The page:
Honest, heartrending and full of humour, this is an extraordinary memoir about an unconventional childhood and the absurdities of the cancer experience. It is also, most importantly, a celebration of life.
When Genevieve Fox finds a lump in her throat, she turns up for the hospital diagnosis in a party frock. I can’t have cancer, she thinks. I’ve done my hair. But there is another reason she can’t countenance cancer. She was orphaned by it at the age of nine.
Fox’s story weaves together past and present as she recalls her rackety, unconventional childhood, while also facing the spectre of being lost to her young boys. Yet she confronts her treatment with the same sassy survival instinct that characterised her childhood misadventures. She takes life’s precariousness and turns it on its head.
‘Life-enhancing… Original and wonderful’
‘Exquisite and tender’
Generous, engaging and laugh-out-loud funny, Fox's memoir is a reminder that the willingness to share experience, good, bad, and sometimes bloody terrifying, is one of the best parts of what makes us human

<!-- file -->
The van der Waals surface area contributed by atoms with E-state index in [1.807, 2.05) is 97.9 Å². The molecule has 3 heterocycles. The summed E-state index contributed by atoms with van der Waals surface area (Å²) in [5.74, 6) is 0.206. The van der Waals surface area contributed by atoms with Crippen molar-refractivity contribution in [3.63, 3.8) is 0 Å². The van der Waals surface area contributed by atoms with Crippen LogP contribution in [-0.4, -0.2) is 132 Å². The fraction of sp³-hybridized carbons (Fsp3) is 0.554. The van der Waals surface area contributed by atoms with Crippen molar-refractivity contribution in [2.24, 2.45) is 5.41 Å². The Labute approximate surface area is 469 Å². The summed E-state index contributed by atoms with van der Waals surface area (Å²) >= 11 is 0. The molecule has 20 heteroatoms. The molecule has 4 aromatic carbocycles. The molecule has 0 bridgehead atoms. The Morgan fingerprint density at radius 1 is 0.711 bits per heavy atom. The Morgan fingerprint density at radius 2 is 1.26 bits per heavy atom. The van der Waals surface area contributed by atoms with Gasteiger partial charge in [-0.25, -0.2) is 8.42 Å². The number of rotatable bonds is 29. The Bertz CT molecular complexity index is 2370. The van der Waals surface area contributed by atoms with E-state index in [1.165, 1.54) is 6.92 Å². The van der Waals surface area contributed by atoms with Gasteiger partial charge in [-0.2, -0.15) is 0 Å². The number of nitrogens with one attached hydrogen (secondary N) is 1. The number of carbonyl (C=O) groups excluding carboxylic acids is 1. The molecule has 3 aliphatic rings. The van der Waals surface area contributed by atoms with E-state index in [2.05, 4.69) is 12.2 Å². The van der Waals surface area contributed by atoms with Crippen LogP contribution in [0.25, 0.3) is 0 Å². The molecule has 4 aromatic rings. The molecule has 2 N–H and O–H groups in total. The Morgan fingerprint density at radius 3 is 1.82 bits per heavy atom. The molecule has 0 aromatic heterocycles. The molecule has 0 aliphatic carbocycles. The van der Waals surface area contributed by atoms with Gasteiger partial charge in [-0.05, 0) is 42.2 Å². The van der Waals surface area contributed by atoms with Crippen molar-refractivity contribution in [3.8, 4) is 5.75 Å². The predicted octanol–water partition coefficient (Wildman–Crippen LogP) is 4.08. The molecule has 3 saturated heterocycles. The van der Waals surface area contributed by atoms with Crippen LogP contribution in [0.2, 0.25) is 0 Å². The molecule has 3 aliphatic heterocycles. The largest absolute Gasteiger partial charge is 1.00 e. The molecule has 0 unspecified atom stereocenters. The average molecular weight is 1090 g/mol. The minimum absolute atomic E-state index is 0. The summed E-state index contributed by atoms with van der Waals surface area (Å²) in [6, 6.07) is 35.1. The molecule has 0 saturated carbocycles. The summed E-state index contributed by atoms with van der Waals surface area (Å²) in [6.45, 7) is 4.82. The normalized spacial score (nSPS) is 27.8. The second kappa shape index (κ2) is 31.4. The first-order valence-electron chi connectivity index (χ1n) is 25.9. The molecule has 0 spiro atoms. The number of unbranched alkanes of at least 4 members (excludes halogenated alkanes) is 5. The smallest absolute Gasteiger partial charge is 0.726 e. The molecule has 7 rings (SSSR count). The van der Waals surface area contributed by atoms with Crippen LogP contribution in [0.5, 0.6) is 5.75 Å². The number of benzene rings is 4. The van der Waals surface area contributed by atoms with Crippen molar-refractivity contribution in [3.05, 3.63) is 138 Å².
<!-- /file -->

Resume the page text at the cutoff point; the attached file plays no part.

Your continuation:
Part journal, part pitch-black comedy, this extraordinary account of childhood abandonment and life-threatening illness is also a painfully intelligent meditation on vulnerability
An unexpectedly optimistic and at times funny story of hope, warmth, and the vitality of love.
Fox is a brilliant storyteller and a beautiful writer.
Delightful and moving… Fox’s writing brims with joie de vivre.
Candid and optimistic.
A cordial, confiding narrator.
Remarkably readable wit and flair.
An original and wonderful book.
A witty, life-affirming book.